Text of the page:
We owe the Savoy Cake to the pastry chef of Amédée VI (1334 – 1383), Count of Savoy, Aosta and Maurienne. It was invented in 1358 at Chambéry, when Charles IV of Luxembourg visited the Count of Savoy., Amadeus instructed his chef to prepare a cake as light as a feather. He certainly did that.
The gateau de Savoie has often been called a Savoy biscuit as it’s so light. After the French Revolution, two Parisian pastry chefs, Benaud and Tavot, replaced some of the flour with starch, making this cake even lighter. Purists use a specific cake tin to bake it in, but it’s just as nice in your normal cake tin.
125 g sugar
1 tsp vanilla extract
60 g flour
30 g of cornflour or potato/corn starch
Pinch of salt
Zest of a lemon
Preheat the oven to 180 °
Put the 4 egg yolks, sugar and vanilla in a bowl and whisk until the mixture whitens and becomes creamy.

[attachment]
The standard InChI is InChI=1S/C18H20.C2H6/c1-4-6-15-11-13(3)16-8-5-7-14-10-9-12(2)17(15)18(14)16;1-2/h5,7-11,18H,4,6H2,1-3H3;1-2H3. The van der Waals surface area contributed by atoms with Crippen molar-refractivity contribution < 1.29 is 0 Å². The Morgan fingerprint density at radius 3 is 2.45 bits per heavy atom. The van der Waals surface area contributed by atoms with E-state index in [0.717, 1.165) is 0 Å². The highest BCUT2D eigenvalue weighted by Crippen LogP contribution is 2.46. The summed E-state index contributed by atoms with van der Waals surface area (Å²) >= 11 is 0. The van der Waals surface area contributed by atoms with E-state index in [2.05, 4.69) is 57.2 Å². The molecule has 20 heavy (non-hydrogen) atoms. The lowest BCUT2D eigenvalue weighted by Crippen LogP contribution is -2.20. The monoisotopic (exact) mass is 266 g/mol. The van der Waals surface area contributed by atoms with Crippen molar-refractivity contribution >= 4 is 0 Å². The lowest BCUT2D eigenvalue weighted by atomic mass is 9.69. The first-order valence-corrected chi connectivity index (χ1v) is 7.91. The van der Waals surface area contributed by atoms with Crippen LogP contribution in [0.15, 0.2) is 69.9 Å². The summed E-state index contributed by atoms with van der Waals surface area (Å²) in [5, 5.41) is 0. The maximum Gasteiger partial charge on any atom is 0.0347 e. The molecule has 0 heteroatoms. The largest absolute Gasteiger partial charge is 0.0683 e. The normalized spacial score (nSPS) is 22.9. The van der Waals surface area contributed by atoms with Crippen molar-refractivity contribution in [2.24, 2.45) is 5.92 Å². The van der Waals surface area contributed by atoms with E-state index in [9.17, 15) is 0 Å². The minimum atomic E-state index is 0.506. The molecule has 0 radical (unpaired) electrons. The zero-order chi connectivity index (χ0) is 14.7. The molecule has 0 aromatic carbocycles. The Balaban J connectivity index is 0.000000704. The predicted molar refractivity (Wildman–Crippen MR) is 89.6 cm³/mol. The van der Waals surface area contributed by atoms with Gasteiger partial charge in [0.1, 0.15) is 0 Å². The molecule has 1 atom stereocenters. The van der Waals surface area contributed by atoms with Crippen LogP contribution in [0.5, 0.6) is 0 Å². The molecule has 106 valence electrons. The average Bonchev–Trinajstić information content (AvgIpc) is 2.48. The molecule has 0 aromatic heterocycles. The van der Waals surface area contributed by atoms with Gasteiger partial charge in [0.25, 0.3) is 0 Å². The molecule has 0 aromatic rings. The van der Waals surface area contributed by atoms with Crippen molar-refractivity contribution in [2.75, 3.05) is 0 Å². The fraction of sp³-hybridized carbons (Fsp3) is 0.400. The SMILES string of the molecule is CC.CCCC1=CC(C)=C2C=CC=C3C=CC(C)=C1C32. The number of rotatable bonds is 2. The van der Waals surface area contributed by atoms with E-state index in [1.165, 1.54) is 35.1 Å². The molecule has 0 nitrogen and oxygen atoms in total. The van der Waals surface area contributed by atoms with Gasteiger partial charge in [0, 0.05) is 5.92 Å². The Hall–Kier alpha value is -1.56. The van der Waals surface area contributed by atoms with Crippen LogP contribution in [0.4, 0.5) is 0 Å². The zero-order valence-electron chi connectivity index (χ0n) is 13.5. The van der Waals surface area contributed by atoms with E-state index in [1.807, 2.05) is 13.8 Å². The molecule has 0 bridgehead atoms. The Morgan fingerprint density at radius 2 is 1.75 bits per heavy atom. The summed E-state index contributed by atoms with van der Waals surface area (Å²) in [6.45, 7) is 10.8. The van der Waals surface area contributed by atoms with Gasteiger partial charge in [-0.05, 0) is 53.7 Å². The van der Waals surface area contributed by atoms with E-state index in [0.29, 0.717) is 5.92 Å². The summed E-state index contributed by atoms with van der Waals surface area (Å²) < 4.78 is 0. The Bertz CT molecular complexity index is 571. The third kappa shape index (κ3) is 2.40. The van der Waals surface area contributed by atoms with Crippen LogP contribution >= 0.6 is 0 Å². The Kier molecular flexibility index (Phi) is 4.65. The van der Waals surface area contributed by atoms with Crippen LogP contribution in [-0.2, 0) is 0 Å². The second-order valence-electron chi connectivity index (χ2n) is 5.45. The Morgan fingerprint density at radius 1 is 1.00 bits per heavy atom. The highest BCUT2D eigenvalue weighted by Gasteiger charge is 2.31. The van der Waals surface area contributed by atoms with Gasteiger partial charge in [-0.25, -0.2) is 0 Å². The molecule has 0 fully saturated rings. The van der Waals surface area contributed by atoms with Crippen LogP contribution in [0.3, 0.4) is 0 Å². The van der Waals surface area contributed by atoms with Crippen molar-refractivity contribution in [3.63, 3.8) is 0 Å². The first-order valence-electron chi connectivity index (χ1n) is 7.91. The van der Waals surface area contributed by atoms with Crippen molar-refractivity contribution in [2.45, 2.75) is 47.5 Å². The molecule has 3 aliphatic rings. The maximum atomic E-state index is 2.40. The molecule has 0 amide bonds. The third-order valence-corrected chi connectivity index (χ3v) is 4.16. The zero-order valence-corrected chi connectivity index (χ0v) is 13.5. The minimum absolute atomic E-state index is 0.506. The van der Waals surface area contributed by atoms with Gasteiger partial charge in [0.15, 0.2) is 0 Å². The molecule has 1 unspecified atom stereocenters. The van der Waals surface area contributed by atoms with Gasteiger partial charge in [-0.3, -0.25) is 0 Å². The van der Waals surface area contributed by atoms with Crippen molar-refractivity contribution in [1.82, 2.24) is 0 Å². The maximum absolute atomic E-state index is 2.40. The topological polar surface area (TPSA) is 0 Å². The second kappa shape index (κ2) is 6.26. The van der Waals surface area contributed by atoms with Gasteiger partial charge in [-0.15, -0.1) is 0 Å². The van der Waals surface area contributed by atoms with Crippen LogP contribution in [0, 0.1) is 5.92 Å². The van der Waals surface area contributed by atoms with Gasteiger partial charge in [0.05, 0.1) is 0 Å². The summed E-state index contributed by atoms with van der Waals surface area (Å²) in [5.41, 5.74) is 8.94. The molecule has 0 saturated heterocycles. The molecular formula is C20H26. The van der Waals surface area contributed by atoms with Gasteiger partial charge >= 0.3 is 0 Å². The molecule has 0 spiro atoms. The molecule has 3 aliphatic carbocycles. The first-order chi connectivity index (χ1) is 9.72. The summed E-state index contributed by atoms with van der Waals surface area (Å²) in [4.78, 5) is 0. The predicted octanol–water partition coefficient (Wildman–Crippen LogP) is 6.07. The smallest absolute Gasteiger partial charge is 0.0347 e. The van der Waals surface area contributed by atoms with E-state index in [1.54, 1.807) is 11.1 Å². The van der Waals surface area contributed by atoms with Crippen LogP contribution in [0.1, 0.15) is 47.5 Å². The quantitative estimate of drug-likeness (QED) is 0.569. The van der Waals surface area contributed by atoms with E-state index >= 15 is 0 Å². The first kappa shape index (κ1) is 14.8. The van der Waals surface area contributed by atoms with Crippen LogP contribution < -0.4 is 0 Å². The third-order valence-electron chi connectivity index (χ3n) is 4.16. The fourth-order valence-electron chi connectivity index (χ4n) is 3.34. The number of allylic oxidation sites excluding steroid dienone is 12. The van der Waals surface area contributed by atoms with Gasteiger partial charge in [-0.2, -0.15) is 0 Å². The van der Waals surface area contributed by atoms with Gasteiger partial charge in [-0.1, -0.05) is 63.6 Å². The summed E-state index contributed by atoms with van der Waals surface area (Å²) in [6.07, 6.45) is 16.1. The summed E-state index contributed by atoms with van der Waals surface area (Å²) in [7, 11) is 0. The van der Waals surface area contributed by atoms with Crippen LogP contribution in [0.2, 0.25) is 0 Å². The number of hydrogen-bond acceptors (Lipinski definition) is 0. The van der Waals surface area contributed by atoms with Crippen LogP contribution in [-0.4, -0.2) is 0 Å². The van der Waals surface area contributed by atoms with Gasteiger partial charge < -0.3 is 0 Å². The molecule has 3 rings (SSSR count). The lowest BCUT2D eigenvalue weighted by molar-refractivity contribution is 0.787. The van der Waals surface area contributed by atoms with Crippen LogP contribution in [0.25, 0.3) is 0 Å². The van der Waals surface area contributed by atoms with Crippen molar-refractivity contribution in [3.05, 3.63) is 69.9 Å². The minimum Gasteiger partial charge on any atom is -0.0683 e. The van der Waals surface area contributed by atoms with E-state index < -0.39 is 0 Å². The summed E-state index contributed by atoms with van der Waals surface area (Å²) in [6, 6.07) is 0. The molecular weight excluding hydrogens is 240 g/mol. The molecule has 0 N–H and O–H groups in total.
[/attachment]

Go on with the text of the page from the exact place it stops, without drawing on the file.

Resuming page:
Add the cornflour (starch), sifted flour and grated lemon zest, mixing with a wooden spoon
In another bowl, beat the 4 egg whites until stiff and then fold them delicately into the flour mix in two or three batches so you can leave as much air in as possible.
Pour the dough into a well buttered and floured cake tin (or line with baking paper).
Bake in a medium oven 180 ° for approximately 45 minutes. The cake will be a golden colour when perfectly ready.
Remove from the mould while the cake is lukewarm and leave to cool on a rack.
Sprinkle a little icing sugar over the top and enjoy it plain. It’s also delicious served with fruit compote and ice cream.
More delicious French cake recipes
Madeleines, the classic French cake by a Michelin star chef – made with pistachio and chocolate sorbet
Financiers – another great French classic cake and oh so easy to make
Moreish little chouquettes – the ultimate snack cake
Non, non, nonnette – Burgundian cakes you won’t be able to resist!